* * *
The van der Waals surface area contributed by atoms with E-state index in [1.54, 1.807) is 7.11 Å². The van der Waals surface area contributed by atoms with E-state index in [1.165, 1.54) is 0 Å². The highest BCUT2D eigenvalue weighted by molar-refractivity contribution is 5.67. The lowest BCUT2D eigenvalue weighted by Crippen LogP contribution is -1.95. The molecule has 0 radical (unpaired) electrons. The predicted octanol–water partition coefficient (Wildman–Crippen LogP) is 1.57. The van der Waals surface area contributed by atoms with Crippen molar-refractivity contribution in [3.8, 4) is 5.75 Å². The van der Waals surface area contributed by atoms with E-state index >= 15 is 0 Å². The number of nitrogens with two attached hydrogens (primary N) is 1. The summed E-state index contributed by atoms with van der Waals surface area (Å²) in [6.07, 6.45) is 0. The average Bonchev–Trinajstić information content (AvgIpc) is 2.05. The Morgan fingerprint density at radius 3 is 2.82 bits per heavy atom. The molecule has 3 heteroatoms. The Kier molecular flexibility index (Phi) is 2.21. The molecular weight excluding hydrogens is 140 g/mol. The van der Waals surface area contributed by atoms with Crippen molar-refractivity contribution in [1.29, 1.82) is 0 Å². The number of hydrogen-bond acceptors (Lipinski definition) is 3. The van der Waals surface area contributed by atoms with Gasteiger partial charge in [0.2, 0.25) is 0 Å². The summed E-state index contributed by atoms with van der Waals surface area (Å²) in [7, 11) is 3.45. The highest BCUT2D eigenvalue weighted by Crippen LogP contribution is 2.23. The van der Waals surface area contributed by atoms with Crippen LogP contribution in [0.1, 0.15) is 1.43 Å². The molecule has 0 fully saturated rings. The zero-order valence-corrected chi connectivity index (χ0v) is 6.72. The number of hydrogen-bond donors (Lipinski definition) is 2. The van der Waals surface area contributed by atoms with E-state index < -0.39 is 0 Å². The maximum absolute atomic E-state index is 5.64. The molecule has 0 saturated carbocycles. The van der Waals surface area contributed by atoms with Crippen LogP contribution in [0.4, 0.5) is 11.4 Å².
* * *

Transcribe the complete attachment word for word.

The van der Waals surface area contributed by atoms with E-state index in [1.54, 1.807) is 7.11 Å². The van der Waals surface area contributed by atoms with E-state index in [1.165, 1.54) is 0 Å². The highest BCUT2D eigenvalue weighted by molar-refractivity contribution is 5.67. The lowest BCUT2D eigenvalue weighted by Crippen LogP contribution is -1.95. The molecule has 0 radical (unpaired) electrons. The predicted octanol–water partition coefficient (Wildman–Crippen LogP) is 1.57. The van der Waals surface area contributed by atoms with Crippen molar-refractivity contribution in [3.8, 4) is 5.75 Å². The van der Waals surface area contributed by atoms with E-state index >= 15 is 0 Å². The number of nitrogens with two attached hydrogens (primary N) is 1. The summed E-state index contributed by atoms with van der Waals surface area (Å²) in [6.07, 6.45) is 0. The average Bonchev–Trinajstić information content (AvgIpc) is 2.05. The Morgan fingerprint density at radius 3 is 2.82 bits per heavy atom. The molecule has 3 heteroatoms. The Kier molecular flexibility index (Phi) is 2.21. The molecular weight excluding hydrogens is 140 g/mol. The van der Waals surface area contributed by atoms with Crippen molar-refractivity contribution in [1.29, 1.82) is 0 Å². The number of hydrogen-bond acceptors (Lipinski definition) is 3. The van der Waals surface area contributed by atoms with Gasteiger partial charge in [0.2, 0.25) is 0 Å². The summed E-state index contributed by atoms with van der Waals surface area (Å²) in [7, 11) is 3.45. The highest BCUT2D eigenvalue weighted by Crippen LogP contribution is 2.23. The van der Waals surface area contributed by atoms with Crippen LogP contribution in [0.1, 0.15) is 1.43 Å². The molecule has 0 fully saturated rings. The zero-order valence-corrected chi connectivity index (χ0v) is 6.72. The number of hydrogen-bond donors (Lipinski definition) is 2. The van der Waals surface area contributed by atoms with E-state index < -0.39 is 0 Å². The maximum absolute atomic E-state index is 5.64. The molecule has 0 saturated carbocycles. The van der Waals surface area contributed by atoms with Crippen LogP contribution in [0.4, 0.5) is 11.4 Å².